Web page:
Handicapping when SCOTUS will rule on NJ betting case

The Supreme Court is getting ready to rule on the New Jersey sports betting case. When will it happen? AaronP/Bauer-Griffin/Getty Images

The Supreme Court is poised to release its decision in the most important sports betting case in United States history.

After more than five years of litigation and considerable shifts in how certain sports leagues and lawmakers view the potential legalization of sports betting, a ruling in New Jersey's case to legalize sports wagering could come as early as next month.

"We most likely will see a decision in early to mid-March," said Adam Feldman, a postdoctoral fellow at Columbia Law School and creator of EmpiricalSCOTUS.com, a quantitative research site. "Since the Supreme Court term in the year 2000, the average number of days between oral argument and when an opinion was released was 93 days."

Another expert agreed with the forecasted over/under.

"The Supreme Court is very efficient so cases are generally decided within approximately 90 days of oral argument," said Christopher Kise, a partner at Foley & Lardner LLP who has argued four cases before the Supreme Court, including one this term. "So for this case, a decision can be expected as early as March."

Oral arguments in the New Jersey sports wagering case took place Dec. 4, 2017.

The Supreme Court does not provide advance notice of when specific decisions will be released, but it does earmark most of the days when rulings are issued. Of the 10 remaining such days before the start of the Supreme Court's summer recess in July, the dates set for the next two months seem most likely.

A number of factors -- all occurring behind closed doors -- go into how long it takes for the Supreme Court to finalize its decisions, including lengthy documents that can sometimes exceed 50 pages of single-spaced text.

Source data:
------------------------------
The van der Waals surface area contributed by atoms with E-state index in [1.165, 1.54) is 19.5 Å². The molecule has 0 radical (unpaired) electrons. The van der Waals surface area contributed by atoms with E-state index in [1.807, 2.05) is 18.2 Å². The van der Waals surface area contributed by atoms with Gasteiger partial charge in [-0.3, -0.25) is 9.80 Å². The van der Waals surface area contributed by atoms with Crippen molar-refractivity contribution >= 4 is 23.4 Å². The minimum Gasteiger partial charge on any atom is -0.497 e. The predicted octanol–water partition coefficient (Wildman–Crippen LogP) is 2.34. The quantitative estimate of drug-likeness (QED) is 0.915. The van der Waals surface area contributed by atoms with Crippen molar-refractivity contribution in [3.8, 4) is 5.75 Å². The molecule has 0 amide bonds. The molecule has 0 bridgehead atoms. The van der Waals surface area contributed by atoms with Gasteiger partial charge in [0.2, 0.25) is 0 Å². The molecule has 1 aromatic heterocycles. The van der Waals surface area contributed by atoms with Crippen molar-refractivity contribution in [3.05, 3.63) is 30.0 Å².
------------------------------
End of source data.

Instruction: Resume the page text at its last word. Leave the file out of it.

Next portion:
Indeed, complications can arise with one or more of the nine justices reaching a different conclusion than the majority. When this happens, then the decision can see a "dissent" or "concurrence" added after the main portion of the ruling.

"Cases involving more contentious or divisive issues and those generating a higher number of concurring and dissenting opinions tend to increase the time between argument and decision," said Kise.

At least five out of nine justices must agree on the core decision in the case for a ruling to be announced. And getting to five can sometimes be difficult.

"The main issue that gets in the way of case resolution is when a majority of justices cannot find consensus in the outcome," Feldman said. "This happens most often in high salience cases.

"The process can get really bogged down if justices change their minds after they take an initial vote."

Here is a list of the currently announced dates in which the Supreme Court is set to release decisions, and how likely the decision on the New Jersey sports betting case will be announced on those dates:

Most likely

March 5, April 2 and 30

Somewhat likely

May 14, 21 and 29

Less likely

June 4, 11, 18 and 25